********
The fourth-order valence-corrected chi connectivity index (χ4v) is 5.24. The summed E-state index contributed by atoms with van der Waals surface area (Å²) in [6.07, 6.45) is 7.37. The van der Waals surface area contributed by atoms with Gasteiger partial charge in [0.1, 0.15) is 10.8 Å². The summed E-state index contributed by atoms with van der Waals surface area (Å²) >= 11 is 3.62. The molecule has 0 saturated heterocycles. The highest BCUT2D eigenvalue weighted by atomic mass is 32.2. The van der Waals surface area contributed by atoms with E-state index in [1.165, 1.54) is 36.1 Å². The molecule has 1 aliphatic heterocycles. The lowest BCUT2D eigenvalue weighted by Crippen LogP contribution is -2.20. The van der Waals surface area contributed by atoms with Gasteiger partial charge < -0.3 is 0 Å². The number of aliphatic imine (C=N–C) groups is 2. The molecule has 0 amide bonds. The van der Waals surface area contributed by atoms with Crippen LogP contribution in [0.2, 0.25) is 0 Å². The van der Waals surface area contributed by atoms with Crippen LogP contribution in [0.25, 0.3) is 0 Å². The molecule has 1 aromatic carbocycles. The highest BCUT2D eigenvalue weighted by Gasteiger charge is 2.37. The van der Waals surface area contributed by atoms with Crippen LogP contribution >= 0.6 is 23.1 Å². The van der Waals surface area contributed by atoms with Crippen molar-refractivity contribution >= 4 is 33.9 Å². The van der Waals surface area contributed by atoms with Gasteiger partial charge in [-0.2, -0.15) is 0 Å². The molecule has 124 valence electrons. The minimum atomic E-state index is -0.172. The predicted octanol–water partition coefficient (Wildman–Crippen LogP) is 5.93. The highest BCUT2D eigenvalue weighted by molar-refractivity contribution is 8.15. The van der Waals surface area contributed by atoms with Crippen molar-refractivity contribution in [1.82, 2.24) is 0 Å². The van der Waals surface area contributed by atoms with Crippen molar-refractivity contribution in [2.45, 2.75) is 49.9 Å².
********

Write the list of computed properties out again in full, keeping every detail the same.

The fourth-order valence-corrected chi connectivity index (χ4v) is 5.24. The summed E-state index contributed by atoms with van der Waals surface area (Å²) in [6.07, 6.45) is 7.37. The van der Waals surface area contributed by atoms with Gasteiger partial charge in [0.1, 0.15) is 10.8 Å². The summed E-state index contributed by atoms with van der Waals surface area (Å²) >= 11 is 3.62. The molecule has 0 saturated heterocycles. The highest BCUT2D eigenvalue weighted by atomic mass is 32.2. The van der Waals surface area contributed by atoms with E-state index in [1.165, 1.54) is 36.1 Å². The molecule has 1 aliphatic heterocycles. The lowest BCUT2D eigenvalue weighted by Crippen LogP contribution is -2.20. The van der Waals surface area contributed by atoms with Gasteiger partial charge < -0.3 is 0 Å². The number of aliphatic imine (C=N–C) groups is 2. The molecule has 0 amide bonds. The van der Waals surface area contributed by atoms with Crippen LogP contribution in [0.2, 0.25) is 0 Å². The van der Waals surface area contributed by atoms with Crippen LogP contribution in [0.25, 0.3) is 0 Å². The molecule has 1 aromatic carbocycles. The highest BCUT2D eigenvalue weighted by Gasteiger charge is 2.37. The van der Waals surface area contributed by atoms with Crippen LogP contribution >= 0.6 is 23.1 Å². The van der Waals surface area contributed by atoms with Crippen molar-refractivity contribution >= 4 is 33.9 Å². The van der Waals surface area contributed by atoms with Gasteiger partial charge in [-0.2, -0.15) is 0 Å². The molecule has 124 valence electrons. The minimum atomic E-state index is -0.172. The predicted octanol–water partition coefficient (Wildman–Crippen LogP) is 5.93. The highest BCUT2D eigenvalue weighted by molar-refractivity contribution is 8.15. The van der Waals surface area contributed by atoms with Crippen molar-refractivity contribution in [1.82, 2.24) is 0 Å². The van der Waals surface area contributed by atoms with Crippen molar-refractivity contribution in [2.45, 2.75) is 49.9 Å².